We've Discovered a Massive Dinosaur-Era River Delta Under the Sea
A vast floodplain 10 times the size of the Amazon delta existed during the early days of the dinosaurs. It is the largest known delta from Earth’s history and may have been a crucial habitat.
Part of northern Pangaea is preserved under the Barents Sea between Norway and Russia. Tore Grane Klausen, whilst at the University of Bergen in Norway, and his colleagues took data from wells drilled in the sea bed and combined this with seismic data to map the rock layers.
The team found preserved sediments from a delta that existed 237 to 227 million years ago. A delta is a wide, flat plain of muddy sediment that forms when a river meets a larger body of water, like a lake or ocean.
The remains span the entire Barents Sea and are 10 times the size of today’s largest deltas, in the Amazon and the Ganges. This equates to 1.65 million square kilometres, or about 1 per cent of the land area of modern Earth.
The team hasn’t officially named the discovery, but has informally called it the Snadd delta because it was found in rocks called the Snadd formation.
Delta plain dinosaur stomp
The ancient delta was on the north coast of Pangaea. It was fed by multiple rivers, formed by intense monsoon rains, flowing north from a mountain range, which contained huge volumes of sediment.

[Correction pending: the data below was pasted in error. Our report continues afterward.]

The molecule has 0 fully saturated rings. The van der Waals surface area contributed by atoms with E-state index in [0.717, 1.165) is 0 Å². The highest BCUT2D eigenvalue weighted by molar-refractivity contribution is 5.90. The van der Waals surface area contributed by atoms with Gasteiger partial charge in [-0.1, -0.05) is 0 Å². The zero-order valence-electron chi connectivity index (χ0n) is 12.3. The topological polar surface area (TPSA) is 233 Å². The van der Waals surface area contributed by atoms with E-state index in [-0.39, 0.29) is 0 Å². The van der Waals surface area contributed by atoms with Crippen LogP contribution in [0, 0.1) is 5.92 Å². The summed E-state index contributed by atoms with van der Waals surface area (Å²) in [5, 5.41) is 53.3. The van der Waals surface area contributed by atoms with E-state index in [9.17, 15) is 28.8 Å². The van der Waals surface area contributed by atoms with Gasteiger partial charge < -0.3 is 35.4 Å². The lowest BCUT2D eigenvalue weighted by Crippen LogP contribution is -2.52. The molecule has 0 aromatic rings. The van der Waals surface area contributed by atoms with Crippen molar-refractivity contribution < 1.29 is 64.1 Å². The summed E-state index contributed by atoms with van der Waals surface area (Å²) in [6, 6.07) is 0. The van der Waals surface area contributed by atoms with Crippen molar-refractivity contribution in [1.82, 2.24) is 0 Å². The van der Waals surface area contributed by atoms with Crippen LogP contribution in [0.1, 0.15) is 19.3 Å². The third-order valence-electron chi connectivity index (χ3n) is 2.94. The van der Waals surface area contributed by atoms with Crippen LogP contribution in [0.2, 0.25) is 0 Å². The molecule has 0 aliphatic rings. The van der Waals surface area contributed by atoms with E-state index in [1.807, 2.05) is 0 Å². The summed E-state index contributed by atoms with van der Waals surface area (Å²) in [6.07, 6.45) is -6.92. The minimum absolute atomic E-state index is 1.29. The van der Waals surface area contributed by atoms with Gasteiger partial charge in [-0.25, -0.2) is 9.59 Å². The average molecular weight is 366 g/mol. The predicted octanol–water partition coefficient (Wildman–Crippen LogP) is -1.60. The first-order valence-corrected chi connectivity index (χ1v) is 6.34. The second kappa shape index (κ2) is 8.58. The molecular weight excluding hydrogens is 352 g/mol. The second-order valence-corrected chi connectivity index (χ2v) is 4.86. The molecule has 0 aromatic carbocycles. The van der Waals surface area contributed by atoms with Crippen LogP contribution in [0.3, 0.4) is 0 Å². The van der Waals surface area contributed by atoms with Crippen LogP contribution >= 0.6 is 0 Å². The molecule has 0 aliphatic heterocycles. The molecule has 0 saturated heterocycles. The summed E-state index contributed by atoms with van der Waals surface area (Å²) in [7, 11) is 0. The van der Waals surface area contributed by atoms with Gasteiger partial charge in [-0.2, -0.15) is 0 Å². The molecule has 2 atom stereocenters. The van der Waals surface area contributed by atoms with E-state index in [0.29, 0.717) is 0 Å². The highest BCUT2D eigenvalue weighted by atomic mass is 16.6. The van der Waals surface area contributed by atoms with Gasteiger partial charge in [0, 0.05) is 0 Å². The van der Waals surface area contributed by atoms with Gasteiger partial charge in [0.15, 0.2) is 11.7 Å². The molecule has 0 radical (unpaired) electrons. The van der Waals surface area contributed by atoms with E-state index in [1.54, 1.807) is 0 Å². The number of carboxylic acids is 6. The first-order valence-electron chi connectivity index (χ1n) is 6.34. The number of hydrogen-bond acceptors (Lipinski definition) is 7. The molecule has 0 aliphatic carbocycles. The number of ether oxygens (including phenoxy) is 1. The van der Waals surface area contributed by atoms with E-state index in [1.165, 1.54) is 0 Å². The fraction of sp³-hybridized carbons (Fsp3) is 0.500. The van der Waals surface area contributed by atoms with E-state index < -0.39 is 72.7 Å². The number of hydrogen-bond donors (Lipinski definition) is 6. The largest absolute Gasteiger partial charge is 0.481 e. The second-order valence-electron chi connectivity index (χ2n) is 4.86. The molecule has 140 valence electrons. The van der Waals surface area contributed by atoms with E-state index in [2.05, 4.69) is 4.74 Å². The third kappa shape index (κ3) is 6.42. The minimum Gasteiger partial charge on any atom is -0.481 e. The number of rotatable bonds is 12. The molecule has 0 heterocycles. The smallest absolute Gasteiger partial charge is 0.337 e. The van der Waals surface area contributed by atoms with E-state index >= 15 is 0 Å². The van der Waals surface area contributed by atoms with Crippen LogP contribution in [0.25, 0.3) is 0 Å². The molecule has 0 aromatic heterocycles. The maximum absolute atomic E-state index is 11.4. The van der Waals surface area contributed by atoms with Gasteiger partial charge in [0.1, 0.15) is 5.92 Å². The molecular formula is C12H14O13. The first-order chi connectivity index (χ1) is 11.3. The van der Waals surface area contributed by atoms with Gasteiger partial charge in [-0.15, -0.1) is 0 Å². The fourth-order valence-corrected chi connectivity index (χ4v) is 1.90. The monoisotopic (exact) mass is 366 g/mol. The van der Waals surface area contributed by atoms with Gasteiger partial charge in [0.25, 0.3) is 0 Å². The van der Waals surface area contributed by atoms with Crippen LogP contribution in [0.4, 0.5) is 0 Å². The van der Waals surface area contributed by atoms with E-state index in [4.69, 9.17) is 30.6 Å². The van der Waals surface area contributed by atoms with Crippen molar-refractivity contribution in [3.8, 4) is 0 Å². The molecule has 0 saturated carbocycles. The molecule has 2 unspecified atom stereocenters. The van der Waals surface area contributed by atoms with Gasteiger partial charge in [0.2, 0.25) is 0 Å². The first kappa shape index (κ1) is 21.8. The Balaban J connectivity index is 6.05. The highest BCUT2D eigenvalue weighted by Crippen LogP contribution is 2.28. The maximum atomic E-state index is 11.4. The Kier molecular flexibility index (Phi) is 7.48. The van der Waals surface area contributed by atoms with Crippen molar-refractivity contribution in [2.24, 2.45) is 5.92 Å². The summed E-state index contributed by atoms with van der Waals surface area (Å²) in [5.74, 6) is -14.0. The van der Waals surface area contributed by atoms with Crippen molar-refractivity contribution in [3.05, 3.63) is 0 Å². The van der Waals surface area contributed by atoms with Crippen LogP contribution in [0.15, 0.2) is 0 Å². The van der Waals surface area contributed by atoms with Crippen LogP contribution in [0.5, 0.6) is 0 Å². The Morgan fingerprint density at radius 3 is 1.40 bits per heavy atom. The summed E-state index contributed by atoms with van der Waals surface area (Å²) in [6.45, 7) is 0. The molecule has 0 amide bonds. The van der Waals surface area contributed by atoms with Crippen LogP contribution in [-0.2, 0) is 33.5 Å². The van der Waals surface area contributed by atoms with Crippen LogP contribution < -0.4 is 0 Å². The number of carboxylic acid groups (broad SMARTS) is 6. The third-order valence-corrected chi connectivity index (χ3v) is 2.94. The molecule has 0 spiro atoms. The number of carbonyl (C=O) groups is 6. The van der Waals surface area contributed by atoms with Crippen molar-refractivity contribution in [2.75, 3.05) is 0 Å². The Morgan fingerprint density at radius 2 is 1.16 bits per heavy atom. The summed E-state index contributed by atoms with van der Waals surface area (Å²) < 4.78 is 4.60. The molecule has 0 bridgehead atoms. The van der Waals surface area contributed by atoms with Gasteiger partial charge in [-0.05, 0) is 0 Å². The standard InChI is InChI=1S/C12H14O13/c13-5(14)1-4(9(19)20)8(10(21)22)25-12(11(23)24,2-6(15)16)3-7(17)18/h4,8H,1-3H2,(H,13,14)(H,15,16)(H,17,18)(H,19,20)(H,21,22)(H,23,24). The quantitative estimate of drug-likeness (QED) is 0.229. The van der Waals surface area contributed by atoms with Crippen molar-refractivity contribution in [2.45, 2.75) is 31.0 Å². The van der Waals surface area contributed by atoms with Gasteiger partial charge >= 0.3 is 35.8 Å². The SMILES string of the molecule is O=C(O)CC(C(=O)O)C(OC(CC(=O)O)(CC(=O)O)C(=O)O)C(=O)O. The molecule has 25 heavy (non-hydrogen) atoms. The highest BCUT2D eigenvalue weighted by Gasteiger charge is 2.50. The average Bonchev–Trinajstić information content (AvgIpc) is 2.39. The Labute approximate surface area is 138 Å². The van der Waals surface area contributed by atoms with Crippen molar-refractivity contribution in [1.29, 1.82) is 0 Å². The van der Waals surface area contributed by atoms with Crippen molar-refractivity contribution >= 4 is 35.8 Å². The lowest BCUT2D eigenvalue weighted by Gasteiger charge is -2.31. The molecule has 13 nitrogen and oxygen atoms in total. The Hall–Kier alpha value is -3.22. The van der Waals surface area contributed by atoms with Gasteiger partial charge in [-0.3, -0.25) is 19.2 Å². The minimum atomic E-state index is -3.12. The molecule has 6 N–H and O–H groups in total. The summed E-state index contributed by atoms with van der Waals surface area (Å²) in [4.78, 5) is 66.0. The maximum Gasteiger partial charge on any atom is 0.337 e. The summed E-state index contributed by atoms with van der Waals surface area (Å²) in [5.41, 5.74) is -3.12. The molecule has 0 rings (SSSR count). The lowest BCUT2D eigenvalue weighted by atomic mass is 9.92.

The animals that would have lived in the delta haven’t been studied in detail, but they included amphibians called labyrinthodonts that often lived in wetlands. The plant life included lots of ferns and some conifers.
“Everywhere you look, you can pick up these sandstone samples with imprints of ferns,” says Klausen. Just off the coast, crocodile-like pliosaurs and dolphin-like ichthyosaurs ruled the seas.
Much of the rest of Pangaea was less hospitable. The regions close to the equator spent much of the Triassic as extremely hot and dry deserts, so the delta may have been a major centre of biodiversity.
This ancient flood plain was also long-lived, steadily growing for periods of 2 to 5 million years at a time. This suggests sea level didn’t change much, in line with the established idea that the Triassic had a steady “greenhouse” climate with little or no ice at the poles.
Journal reference: Geology, DOI: 10.1130/G45507.1